4. #14
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    Back to the original question. Regardless of what some may argue, the answer is: NO!

  5. #15
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    Quote Originally Posted by Unregistered View Post
    Back to the original question. Regardless of what some may argue, the answer is: NO!
    Agreed. Making an arrest is not to punish someone (at least in theory). However, this excludes the occasional belligerent citizen who talks himself into getting arrested. Those kinds of arrests are rare.

    For all garden variety cases: IF an arrest is made, then it is done based on the PC of a crime that is fully explained in an affidavit.

  6. #16
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    And troopers question why the Legislature is starting the dismantling of FHP.....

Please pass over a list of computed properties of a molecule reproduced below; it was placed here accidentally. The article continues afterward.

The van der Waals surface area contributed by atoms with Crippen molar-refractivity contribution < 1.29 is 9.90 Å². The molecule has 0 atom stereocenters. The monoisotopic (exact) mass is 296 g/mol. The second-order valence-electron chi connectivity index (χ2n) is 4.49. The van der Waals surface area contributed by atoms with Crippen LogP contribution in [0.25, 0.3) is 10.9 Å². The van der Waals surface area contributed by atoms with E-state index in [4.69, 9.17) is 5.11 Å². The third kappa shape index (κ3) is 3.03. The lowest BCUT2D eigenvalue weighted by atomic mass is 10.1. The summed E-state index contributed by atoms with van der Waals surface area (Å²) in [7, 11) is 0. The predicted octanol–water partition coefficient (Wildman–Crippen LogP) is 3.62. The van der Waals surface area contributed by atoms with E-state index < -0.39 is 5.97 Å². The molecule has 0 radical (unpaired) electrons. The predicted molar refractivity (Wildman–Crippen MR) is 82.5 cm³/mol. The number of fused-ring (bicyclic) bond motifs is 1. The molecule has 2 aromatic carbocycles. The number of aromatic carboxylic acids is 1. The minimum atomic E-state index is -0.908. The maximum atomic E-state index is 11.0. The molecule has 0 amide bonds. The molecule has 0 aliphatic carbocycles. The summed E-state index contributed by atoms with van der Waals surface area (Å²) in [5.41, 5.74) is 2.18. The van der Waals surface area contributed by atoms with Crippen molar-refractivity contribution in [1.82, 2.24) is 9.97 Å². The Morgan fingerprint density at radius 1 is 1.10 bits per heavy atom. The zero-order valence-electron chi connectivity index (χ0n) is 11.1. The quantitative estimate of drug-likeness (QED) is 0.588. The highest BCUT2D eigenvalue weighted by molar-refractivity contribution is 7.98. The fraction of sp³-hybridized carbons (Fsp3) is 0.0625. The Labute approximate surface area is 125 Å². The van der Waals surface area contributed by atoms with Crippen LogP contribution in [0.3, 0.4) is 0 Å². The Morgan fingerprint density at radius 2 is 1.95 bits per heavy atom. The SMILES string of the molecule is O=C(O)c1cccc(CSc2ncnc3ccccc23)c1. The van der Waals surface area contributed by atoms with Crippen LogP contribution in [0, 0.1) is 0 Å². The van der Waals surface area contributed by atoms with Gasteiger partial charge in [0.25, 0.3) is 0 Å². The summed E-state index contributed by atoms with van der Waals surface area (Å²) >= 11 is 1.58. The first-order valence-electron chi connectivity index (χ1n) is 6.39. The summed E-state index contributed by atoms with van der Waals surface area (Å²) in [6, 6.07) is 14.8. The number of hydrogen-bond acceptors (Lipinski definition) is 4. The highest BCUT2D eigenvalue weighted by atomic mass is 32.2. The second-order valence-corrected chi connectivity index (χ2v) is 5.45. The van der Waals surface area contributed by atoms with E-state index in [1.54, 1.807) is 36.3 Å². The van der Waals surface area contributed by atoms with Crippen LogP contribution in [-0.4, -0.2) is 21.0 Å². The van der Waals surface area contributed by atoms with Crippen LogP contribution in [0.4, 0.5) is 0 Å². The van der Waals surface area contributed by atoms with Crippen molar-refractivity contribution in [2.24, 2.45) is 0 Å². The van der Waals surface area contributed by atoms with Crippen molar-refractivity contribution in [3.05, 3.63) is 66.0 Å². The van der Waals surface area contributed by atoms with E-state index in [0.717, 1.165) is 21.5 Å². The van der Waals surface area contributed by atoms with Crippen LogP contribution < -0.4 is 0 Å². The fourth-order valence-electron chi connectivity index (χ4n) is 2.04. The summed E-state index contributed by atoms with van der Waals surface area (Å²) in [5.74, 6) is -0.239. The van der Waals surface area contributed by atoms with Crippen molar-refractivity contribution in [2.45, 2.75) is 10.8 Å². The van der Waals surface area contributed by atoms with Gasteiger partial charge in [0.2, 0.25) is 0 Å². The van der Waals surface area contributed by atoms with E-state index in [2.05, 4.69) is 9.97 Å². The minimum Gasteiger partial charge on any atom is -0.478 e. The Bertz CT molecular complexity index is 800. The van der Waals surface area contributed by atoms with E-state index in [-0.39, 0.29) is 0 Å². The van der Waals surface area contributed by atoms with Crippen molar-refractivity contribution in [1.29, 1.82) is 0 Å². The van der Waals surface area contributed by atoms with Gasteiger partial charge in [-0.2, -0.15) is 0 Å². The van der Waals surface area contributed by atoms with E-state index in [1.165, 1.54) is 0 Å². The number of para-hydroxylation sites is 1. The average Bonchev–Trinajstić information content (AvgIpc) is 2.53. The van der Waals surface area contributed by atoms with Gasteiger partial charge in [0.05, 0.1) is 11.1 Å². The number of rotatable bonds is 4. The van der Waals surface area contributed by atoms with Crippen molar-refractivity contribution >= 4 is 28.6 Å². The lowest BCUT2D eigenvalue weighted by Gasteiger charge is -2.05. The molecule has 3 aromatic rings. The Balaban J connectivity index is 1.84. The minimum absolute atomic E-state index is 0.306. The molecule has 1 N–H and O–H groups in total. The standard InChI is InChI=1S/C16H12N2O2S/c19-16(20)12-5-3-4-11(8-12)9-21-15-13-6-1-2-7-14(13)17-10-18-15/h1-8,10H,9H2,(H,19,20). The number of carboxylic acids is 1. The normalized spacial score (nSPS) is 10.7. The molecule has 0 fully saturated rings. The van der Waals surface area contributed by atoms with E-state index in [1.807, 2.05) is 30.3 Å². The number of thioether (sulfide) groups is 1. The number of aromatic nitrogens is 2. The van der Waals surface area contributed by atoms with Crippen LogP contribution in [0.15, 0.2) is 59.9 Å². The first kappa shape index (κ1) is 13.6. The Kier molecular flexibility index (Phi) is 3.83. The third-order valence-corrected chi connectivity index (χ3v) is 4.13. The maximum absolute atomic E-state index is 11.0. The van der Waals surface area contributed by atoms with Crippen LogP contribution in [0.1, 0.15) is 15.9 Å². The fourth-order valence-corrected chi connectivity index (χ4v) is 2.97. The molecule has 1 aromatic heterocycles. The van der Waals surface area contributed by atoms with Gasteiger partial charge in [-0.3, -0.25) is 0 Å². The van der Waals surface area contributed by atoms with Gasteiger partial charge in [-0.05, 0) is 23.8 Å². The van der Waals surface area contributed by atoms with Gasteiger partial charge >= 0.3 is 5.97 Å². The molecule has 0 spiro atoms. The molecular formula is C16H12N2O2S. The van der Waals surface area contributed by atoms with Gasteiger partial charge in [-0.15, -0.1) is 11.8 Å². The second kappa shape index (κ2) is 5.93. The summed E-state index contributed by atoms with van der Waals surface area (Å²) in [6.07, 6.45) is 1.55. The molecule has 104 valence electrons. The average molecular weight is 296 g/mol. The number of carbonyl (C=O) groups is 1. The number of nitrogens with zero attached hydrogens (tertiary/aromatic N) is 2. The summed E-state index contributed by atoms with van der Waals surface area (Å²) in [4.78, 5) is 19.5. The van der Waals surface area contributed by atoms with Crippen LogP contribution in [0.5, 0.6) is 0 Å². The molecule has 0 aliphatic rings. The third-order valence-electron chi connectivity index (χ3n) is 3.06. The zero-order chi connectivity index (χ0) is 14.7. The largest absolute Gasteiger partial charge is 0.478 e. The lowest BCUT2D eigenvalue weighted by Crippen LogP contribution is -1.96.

7. #17
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    Quote Originally Posted by Unregistered View Post
    And troopers question why the Legislature is starting the dismantling of FHP.....
    Honestly these guys were right on the money and clearly understand how and when the L&P statute applies. This is nothing FHP related honestly its probably rarely used by FHP since the type of work they do. But locals use it all the time, and while yes a lot of arrests dont come out of it. It does give you PC to detain someone ID them and find out what they are doing. Proactive police work in action, it prevents a lot of property crimes..

  8. #18
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    HB 7061 died

    Quote Originally Posted by Unregistered View Post
    And troopers question why the Legislature is starting the dismantling of FHP.....